"Garlic coffee" can be a boon to coffee-loving pregnant women abstaining from it as a man in northeastern Japan invented the drink that looks and tastes like coffee but is made up entirely of locally grown garlic.

"My drink is probably the world's first of its kind," said 74-year-old Yokitomo Shimotai, who was a coffee shop owner in Aomori Prefecture. "It contains no caffeine so it's good for those who would like to drink coffee at night or pregnant women."

Japanese man invents "coffee" made entirely of garlic

Shimotai, who launched the drink's sale in January, said the drink was accidentally made from a cooking blunder about 30 years ago, when he burned a steak and garlic while waiting tables at the same time at his shop.

He mashed the scorched garlic with a spoon and mixed it with hot water. When he drank it, he was surprised at its "coffee-like taste" with bitterness.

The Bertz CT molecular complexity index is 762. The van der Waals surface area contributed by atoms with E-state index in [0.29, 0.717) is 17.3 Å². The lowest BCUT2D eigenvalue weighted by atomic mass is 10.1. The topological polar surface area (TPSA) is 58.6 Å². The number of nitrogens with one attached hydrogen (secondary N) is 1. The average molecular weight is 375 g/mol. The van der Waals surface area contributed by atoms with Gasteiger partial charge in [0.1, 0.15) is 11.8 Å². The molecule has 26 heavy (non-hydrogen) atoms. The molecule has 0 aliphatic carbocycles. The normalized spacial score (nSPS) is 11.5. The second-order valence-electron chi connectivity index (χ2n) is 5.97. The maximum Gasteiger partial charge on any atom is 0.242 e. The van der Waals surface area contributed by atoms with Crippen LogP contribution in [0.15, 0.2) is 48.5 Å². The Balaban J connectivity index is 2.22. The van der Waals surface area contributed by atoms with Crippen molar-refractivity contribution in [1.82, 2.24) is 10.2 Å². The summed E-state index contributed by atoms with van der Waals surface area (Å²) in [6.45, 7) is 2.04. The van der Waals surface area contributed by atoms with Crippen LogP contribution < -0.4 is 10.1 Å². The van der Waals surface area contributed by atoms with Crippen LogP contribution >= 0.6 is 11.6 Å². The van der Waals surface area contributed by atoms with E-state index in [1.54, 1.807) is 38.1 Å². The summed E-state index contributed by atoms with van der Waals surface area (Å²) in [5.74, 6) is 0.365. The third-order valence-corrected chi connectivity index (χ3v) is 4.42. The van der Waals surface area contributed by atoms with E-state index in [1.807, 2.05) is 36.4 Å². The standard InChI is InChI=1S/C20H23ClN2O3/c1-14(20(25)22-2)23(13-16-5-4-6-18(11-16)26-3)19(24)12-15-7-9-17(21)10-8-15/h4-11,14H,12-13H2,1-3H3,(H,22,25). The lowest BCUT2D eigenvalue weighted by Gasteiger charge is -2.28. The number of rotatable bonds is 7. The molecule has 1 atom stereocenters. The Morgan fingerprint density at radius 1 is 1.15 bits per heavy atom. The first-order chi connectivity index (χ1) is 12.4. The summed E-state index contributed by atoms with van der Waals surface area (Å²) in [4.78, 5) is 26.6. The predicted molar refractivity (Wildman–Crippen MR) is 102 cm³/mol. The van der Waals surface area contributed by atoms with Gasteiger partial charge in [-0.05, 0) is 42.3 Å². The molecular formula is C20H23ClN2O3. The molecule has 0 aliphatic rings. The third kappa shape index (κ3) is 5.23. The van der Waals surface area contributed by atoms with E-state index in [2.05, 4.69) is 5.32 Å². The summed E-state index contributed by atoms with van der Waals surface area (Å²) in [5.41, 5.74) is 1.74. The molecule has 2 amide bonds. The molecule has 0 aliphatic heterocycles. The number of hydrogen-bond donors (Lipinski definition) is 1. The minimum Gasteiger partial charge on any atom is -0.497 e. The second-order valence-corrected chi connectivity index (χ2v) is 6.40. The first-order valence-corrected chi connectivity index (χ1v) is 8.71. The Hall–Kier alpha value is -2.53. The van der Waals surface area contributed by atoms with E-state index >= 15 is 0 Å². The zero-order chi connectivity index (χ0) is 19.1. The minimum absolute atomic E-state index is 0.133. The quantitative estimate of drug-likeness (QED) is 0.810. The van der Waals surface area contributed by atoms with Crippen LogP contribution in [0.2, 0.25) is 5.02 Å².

Shimotai began researching the drink after retirement, aimed at turning it into a product.

After repeating trials and errors on the optimal way to make it, he created a "coffee" he can be satisfied with about five years ago by using an electric furnace to roast the garlic. After cooling it, the garlic is smashed up and dripped.

Shimotai took a patent on the method in 2015, and opened a workshop in neighboring Iwate Prefecture.

While his drink has an aroma of roasted garlic, it will not cause bad breath because it is thoroughly grilled, according to Shimotai.

The drink is currently available at two souvenir shops in Aomori Prefecture, or by ordering by telephone.

A packet containing one cup of garlic coffee for dripping costs 324 yen ($2.8). Orders and inquiries can be made with his workshop called Techno Baisen Kobo at 0195(37)1999 in the city of Ninohe, Iwate Prefecture.